I have been a community arts practitioner in Baltimore City for the last 15 years.
After years of being asked by funders how my program evaluates its outcomes and answering with anecdotal stories and satisfaction survey results, I decided to try to find more meaningful ways tell the story of this work so that its potential for impact could be better understood and attract investment and resources. To this end, I began some small research projects.
In 2010, Zoe Reznick Gewanter and I conducted a study of 14 community arts practitioners. Practitioners were interviewed and asked how they define community arts, what their methods are and what outcomes they see as a result of the work. Here’s a video of that work:
After transcribing and coding their interviews, several clusters of outcomes emerged:
- An emotional shift: Participants experience engagement, joy and a feeling of being uplifted. (76 percent of practitioners described this outcome)
- Increased sense of self: Participants gain the ability to be self-expressive which in turn affirms participant strengths and identity, builds confidence, self-esteem, and self-awareness. (84 percent of practitioners described this outcome)
- Increased sense of community: Participants experience increased connectedness even across differences. They understand new perspectives and experience an ability to contribute to culture and community. (100 percent of practitioners described this outcome)
- Empowerment: Participants are able to make good choices and determine their own future in a way that allows them to be self sufficient & self-actualized. (92 percent of practitioners described this outcome)
- Creative problem solving: Participants learn to think for themselves, connect divergent ideas, think imaginatively, refine ideas, and focus on multiple constructive ways to solve a problem. (53 percent of practitioners described this outcome)
- Social change: Participants become agents of change who address systemic issues. They become helpers, healers, and advocates who contribute to social cohesion and a shift in thinking about culture and stereotypes. (53 percent of practitioners described this outcome)
- Skills gained: Participants gain job, art, and life skills. (46 percent of practitioners described this outcome)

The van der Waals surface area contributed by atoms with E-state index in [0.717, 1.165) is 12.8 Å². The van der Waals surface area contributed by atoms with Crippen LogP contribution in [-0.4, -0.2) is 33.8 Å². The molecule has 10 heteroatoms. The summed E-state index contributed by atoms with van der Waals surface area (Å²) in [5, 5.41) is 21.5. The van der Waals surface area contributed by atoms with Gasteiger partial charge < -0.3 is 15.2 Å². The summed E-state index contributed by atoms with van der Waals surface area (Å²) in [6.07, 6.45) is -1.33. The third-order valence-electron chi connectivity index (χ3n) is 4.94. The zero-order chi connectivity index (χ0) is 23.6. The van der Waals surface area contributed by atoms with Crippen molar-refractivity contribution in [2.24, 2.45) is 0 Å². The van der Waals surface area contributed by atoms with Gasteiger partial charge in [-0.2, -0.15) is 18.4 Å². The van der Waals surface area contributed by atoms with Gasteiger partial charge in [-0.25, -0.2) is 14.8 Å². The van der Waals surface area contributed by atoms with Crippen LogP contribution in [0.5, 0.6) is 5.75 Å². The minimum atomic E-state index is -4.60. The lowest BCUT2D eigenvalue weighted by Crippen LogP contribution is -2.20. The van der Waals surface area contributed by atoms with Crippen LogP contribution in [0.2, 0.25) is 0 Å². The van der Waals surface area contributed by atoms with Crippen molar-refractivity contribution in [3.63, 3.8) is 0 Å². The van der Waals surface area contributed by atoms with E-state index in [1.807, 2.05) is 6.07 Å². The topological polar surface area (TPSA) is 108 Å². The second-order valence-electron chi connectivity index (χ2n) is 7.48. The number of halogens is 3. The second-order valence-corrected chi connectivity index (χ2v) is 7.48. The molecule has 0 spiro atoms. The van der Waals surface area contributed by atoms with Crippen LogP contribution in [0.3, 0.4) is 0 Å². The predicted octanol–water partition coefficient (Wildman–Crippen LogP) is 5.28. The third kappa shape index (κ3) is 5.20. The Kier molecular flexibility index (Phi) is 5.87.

To build on these findings two years later, Zoe and I began to ask youth participants in community arts programs throughout the city what they get out of the work.
It seems from a preliminary scan of the data that youth statements are in alignment with practitioners. It also seems that young people experience a progression of outcomes.
Fun (emotional shift) is the most immediate outcome that youth experience, while the longer a young person is engaged in programming, the more they experience a more sustained shift in attitude and behavior (Increased Sense of Self, Sense of Community and Empowerment).
The outcomes of Creative Problem Solving and Skills Gained seem to happen throughout youth experiences whether youth are new to community arts processes or have been engaged for a while. We also noticed that while for some adults Social Change is an essential and distinct category, for youth and some practitioners it seems this is a part of gaining a sense of caring for a community and feeling empowered to make good decisions.
Though these findings are helpful in thinking about what indicators could be used to construct an evaluation instrument, there is need for caution when translating a fluid and emotion-rich process into potentially simplified indicators. Isolating one outcome from another might in itself be antithetical to arts outcomes, which seem to occur in an integrated way.
One example of this occurred in 2011, when Maryland Institute College of Art (MICA) partnered with Gallup Student Poll to measure changes in “hope, engagement, and well-being” in community arts participants.
Though there were some positive findings, much of the data seemed insignificant when compared to a nationally representative sample. This was puzzling since we had great respect for the instrument and also knew that something valuable was happening through the art-making process.
We were left concluding that arts evaluation must be made with more sensitivity in order to capture the unique web of outcomes, which relate to but are different than youth development and academic outcomes. Though this makes arts evaluation difficult and potentially irrelevant to those who care about youth development and school achievement, I think that community art, in its difference, offers something uniquely valuable that needs uncovering and translating in order to make sense to other spheres.
Moving forward, my hope is that we use evaluation and research to tell the story of what we do as a field, to flesh out how these outcomes occur and to make the case for why they matter.
In today’s society where many communities exist isolated and with broken systems, I believe the field can offer healing and a change strategy that allows community to bring the full range of their emotional, spiritual and cognitive selves to the table.